A few days ago, the Bay Area lost one of its most beloved rappers.
His name was Dominic Newton. He was known better as The Jacka, and he was sadly killed in an East Oakland shooting on February 2nd, 2015.
I feel pretty weird about the whole thing, to be honest. It’s not like I ever knew him personally, but I’d like to say I knew his music pretty well.
I have a vivid memory of my brother and I talking about how ridiculous it would sound if we had heard The Jacka rapping a cappella, but his relatively high-pitched voice and slurred speech is one of the qualities of Jack that made him one of my favorite Bay Area rappers, along with his rough lyrics and tough delivery.
He is one of the cornerstones of Bay Area hip-hop. Often, you hear his name amongst the likes of Mac Dre, Too $hort, Andre Nickatina, E-40, and other pioneering Bay Area hip-hop artists. One of Oakland’s most prominent rappers and one of the Bay Area’s most admired, he was one of few who helped to keep Bay Area hip-hop relevant in the 2000’s.
A friend of mine had met The Jacka before at a show. At a later show, The Jacka recognized him from the previous show, and subsequently brought him over to Husalah, another Bay Area rapper, to take pictures with him. I never met him, but based on this hearsay, it seemed like he was a person who really cared for others, his fans included.
I’ll never forget the days of my adolescence, walking down the streets of San Francisco listening to his album Tear Gas as well as his collaboration with Andre Nickatina, My Middle Name Is Crime. I’ll never forget skating with my friends with the song “Aspen” blasting in my earbuds. I’ll never forget how his music made me, a kid lacking confidence, feel like one of the toughest people alive. He was a part of my childhood, and I have so many memories with this man’s music.
Ultimately, this is a tragic loss for the Bay Area and its hip-hop culture. Sadly, The Jacka is just another example of a good life brought to an early conclusion as a result of senseless violence. We need to bring the violence to an end and quit looking for ways to justify this violence; it’s not worth it. It is sad to hear about so much death on a regular basis. Rest in peace.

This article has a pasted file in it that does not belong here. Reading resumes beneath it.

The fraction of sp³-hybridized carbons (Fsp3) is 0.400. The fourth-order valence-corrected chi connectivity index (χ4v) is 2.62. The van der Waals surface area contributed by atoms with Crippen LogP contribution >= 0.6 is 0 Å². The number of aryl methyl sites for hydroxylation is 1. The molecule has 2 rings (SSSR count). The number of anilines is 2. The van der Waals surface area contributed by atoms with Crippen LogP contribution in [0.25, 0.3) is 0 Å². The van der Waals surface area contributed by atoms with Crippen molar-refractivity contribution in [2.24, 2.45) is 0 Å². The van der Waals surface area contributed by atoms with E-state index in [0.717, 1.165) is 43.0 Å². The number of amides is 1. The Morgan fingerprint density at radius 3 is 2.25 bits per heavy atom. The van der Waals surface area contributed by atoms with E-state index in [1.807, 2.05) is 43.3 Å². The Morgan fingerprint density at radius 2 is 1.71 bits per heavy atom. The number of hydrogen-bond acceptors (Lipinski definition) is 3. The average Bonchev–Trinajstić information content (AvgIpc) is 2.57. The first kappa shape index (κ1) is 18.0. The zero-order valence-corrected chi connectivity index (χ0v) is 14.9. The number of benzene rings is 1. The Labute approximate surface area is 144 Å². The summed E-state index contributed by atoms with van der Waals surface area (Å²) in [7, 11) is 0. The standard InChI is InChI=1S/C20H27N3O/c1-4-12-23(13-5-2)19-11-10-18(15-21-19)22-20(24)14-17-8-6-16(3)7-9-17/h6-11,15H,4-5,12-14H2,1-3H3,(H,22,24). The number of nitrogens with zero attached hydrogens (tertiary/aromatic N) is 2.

I felt really discouraged to continue writing.
Quite frankly, I’m lazy and pretty insecure about my ideas, and I get really anxious when it comes to writing or even sharing my ideas. I always fear the disapproval and judgment of others.
I didn’t have such a good winter break, emotionally speaking. I came down with a case of the winter doldrums. Feeling insignificant and detached from those once close to me, my motivation was at an all-time low.
I spent a lot of time by myself over the break. I read some works by J.D. Salinger (Franny and Zooey and a few of his short stories from his short story collection, Nine Stories), author of my favorite book, The Catcher in the Rye. I read that his famous and acclaimed short story, “A Perfect Day for Bananafish”, was deemed incomprehensible by his editor upon first reading it.
But, Salinger didn’t quit when faced with criticism. He stuck with writing and ended up writing a book that changed my life when I read it. Never have I ever related so much to a book, nor have I ever experienced such intense emotion upon reading a book, and I am certainly one of many people that The Catcher in the Rye has moved. I hope to have this same effect on my readers. Imagine if he did call it quits! I truly believe my life would not be the same.